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7

Is it already bottled, or is it still in a carboy or other bulk vessel? If you made the wine from fresh fruit and it's still in a bulk vessel, your best bet is to just wait. Leave it in a carboy with an airlock and the gas will come out of suspension. Racking it will help relieve the wine of its CO2, but be careful not to expose it to too much oxygen ...


5

It's a combination of marketing and tradition. For better or worse you're average consumer expects white wine to come in a clear bottle. This is not exclusive however, one example being Riesling which is traditionally bottled in brown glass. Both white and red wine will change when exposed to light (Google "light struck wine" for plenty of interesting ...


5

The commonly repeated belief is that green bottles are better at keeping sunlight out and whites don't need this because they are often refrigerated. I never put much stock into this since worldwide refrigeration was not always common and a most wine is stored out of sunlight anyway. A few winemakers in Sonoma told me that it was tradition based on the ...


3

I've successfully made wine in corny kegs and had the wine keep for many years. I use Nitrogen to pressurize the keg, which doesn't dissolve into the beer and provides an inert atmosphere.


2

I have used the Wine Experts kits (premium and ultra premium). They are drinkable in less than 12 months and are 4 gallon kits.


2

It's absolutely possible to do so. The main thing you have to watch out for is oxidation. A bottle of wine, once opened, is going to be consumed fast enough for oxidation to not be a problem. A cask/barrel will not (unless you're a true champ at drinking wine). The trick is to introduce an inert atmosphere above the wine as it's dispensed at low enough ...


2

You need to check the gravity of the must/wine to see if fermentation has finished. Specific gravity tells you about the residual sugar in the must/wine. Specific gravity is measured with a hydrometer. (If you know about this then disregard) Bubbling can be from dissolved CO2 in solution. It will come out of the wine as the temperature fluctuates or if ...


2

The flavour of Red Wines deteriorates greatly due to the breakdown of the wine in the bottle when exposed to UV light. White wines don't have this problem as much as they are much more filtered and do not contain tannens, etc that break down this way. That's my understanding at least, I read something along these lines in the book "Making Good Wine" (ISBN: ...


1

My understanding is that commercial winemakers make extensive use of blending post-fermentation to create a consistent product. They will blend wines makes in the same year, as well as blending wines made in different years. The solera, used primarily in sherry production, is an expression of this process. Another chemical in the must that is important to ...


1

Some commercial wine producers do care about consistency and go to great lengths to ensure a consistent product. Others believe more in the variability and craft aspects of their product with a great year making a great wine and every year being different. Wine makers can add extra water to their wines or mix in a too dry batch; not allowed in France for ...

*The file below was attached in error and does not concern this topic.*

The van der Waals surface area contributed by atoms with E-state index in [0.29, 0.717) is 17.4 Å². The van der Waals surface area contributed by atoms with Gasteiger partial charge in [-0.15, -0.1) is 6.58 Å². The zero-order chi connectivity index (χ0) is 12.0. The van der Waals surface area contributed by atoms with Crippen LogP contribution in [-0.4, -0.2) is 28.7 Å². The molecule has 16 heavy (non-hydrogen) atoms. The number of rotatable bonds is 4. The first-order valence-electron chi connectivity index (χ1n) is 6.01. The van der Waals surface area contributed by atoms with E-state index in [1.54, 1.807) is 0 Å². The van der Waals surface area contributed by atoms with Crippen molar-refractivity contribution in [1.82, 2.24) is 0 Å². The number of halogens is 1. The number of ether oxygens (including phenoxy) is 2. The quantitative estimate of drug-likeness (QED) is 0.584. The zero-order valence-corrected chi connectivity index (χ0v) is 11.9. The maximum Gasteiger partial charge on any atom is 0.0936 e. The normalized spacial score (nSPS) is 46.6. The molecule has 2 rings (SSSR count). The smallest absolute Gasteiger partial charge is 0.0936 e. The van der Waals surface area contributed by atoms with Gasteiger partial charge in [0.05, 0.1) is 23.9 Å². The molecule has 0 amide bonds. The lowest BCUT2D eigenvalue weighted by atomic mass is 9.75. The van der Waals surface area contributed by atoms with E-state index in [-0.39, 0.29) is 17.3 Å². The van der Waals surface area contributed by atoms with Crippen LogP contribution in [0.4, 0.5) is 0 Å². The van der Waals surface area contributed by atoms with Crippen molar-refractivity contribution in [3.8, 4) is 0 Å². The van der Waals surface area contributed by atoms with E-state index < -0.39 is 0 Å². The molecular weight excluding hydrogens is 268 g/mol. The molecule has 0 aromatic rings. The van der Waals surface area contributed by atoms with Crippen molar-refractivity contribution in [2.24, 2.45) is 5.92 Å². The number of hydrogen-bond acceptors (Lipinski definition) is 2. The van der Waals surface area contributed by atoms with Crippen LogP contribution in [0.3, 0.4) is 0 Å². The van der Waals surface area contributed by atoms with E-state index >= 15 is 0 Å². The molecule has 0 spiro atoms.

1

Recipe: Grape Juice Yeast Making wine is more about process than recipe. With the exception of quality ingredients. Standard table grapes don't really make decent wine. This becomes incredibly apparent when you actually taste the juice from a true wine grape. I've dabbled in some wine making all from kits of different grape musts. When you taste the ...


1

My experience with mead is that you should wait. What I do personnally is I bottle (I use twist-cap bottles which are not really air-tight), wait a few months and then siphon again to clean bottles, leaving just a bit more dead yeast at the bottom. My mead usually becomes really clear after about 8 months, and stops tasting yeasty at the same time. It's ...


1

As it is the stage which contains the majority of the activity (the first 3-4 days 90% of fermentable sugars are consumed), it is also the stage when the majority of waste products are produced by the yeast. The temperature control over this period plus the variety of yeast used will have the largest affect on the flavour profile of the beverage. Obviously ...


1

Another way to provide nucleation sites to promote the CO2 escaping is to add a little sugar or Splendatm (the latter will really release the gas). I'd do this sparingly because it will sweeten the wine, but if it is fairly dry to start with, most people prefer some sweetness to cut the alcohol bite. This really is true with fruit ciders and wines with more ...


1

I'm a designer specialising in wine packaging and I can say that, with the exception of 'great' wines, most decisions about glass are made on purely aesthetic or economic grounds. Great wines that are always aged for long periods are stored in green or brown glass to limit the damage caused by light over time. Wines like the Grand Crus of Bordeaux which are ...



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